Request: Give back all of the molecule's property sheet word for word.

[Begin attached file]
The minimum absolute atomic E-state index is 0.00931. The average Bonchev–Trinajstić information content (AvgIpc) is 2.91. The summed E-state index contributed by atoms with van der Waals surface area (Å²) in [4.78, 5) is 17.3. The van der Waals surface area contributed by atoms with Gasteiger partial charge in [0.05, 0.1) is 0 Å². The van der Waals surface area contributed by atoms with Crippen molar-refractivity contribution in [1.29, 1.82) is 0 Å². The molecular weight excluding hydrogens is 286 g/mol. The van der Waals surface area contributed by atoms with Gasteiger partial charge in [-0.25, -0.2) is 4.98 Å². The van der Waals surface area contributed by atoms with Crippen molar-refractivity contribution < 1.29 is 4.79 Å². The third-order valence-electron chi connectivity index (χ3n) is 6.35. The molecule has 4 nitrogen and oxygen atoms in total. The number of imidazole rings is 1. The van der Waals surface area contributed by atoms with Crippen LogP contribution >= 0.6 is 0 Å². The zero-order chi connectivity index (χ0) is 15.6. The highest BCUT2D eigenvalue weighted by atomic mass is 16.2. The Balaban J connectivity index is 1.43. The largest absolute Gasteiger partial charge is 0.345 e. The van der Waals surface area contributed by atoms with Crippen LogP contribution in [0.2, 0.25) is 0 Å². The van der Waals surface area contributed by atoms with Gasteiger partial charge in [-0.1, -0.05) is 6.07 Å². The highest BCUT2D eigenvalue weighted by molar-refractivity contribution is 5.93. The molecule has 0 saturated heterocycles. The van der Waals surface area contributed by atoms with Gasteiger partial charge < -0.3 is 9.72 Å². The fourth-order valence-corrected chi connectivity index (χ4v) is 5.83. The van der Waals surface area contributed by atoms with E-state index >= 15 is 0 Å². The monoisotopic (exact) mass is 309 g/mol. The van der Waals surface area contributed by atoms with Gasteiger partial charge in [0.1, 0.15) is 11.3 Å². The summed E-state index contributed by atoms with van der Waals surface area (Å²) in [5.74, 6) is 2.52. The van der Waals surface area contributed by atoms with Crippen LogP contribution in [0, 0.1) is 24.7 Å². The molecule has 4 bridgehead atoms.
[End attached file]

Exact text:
The minimum absolute atomic E-state index is 0.00931. The average Bonchev–Trinajstić information content (AvgIpc) is 2.91. The summed E-state index contributed by atoms with van der Waals surface area (Å²) in [4.78, 5) is 17.3. The van der Waals surface area contributed by atoms with Gasteiger partial charge in [0.05, 0.1) is 0 Å². The van der Waals surface area contributed by atoms with Crippen molar-refractivity contribution in [1.29, 1.82) is 0 Å². The molecular weight excluding hydrogens is 286 g/mol. The van der Waals surface area contributed by atoms with Gasteiger partial charge in [-0.25, -0.2) is 4.98 Å². The van der Waals surface area contributed by atoms with Crippen molar-refractivity contribution < 1.29 is 4.79 Å². The third-order valence-electron chi connectivity index (χ3n) is 6.35. The molecule has 4 nitrogen and oxygen atoms in total. The number of imidazole rings is 1. The van der Waals surface area contributed by atoms with Crippen LogP contribution >= 0.6 is 0 Å². The zero-order chi connectivity index (χ0) is 15.6. The highest BCUT2D eigenvalue weighted by atomic mass is 16.2. The Balaban J connectivity index is 1.43. The largest absolute Gasteiger partial charge is 0.345 e. The van der Waals surface area contributed by atoms with Crippen LogP contribution in [0.2, 0.25) is 0 Å². The van der Waals surface area contributed by atoms with Gasteiger partial charge in [-0.1, -0.05) is 6.07 Å². The highest BCUT2D eigenvalue weighted by molar-refractivity contribution is 5.93. The molecule has 0 saturated heterocycles. The van der Waals surface area contributed by atoms with Gasteiger partial charge < -0.3 is 9.72 Å². The fourth-order valence-corrected chi connectivity index (χ4v) is 5.83. The van der Waals surface area contributed by atoms with E-state index >= 15 is 0 Å². The monoisotopic (exact) mass is 309 g/mol. The van der Waals surface area contributed by atoms with Gasteiger partial charge in [0.1, 0.15) is 11.3 Å². The summed E-state index contributed by atoms with van der Waals surface area (Å²) in [5.74, 6) is 2.52. The van der Waals surface area contributed by atoms with Crippen LogP contribution in [0, 0.1) is 24.7 Å². The molecule has 4 bridgehead atoms.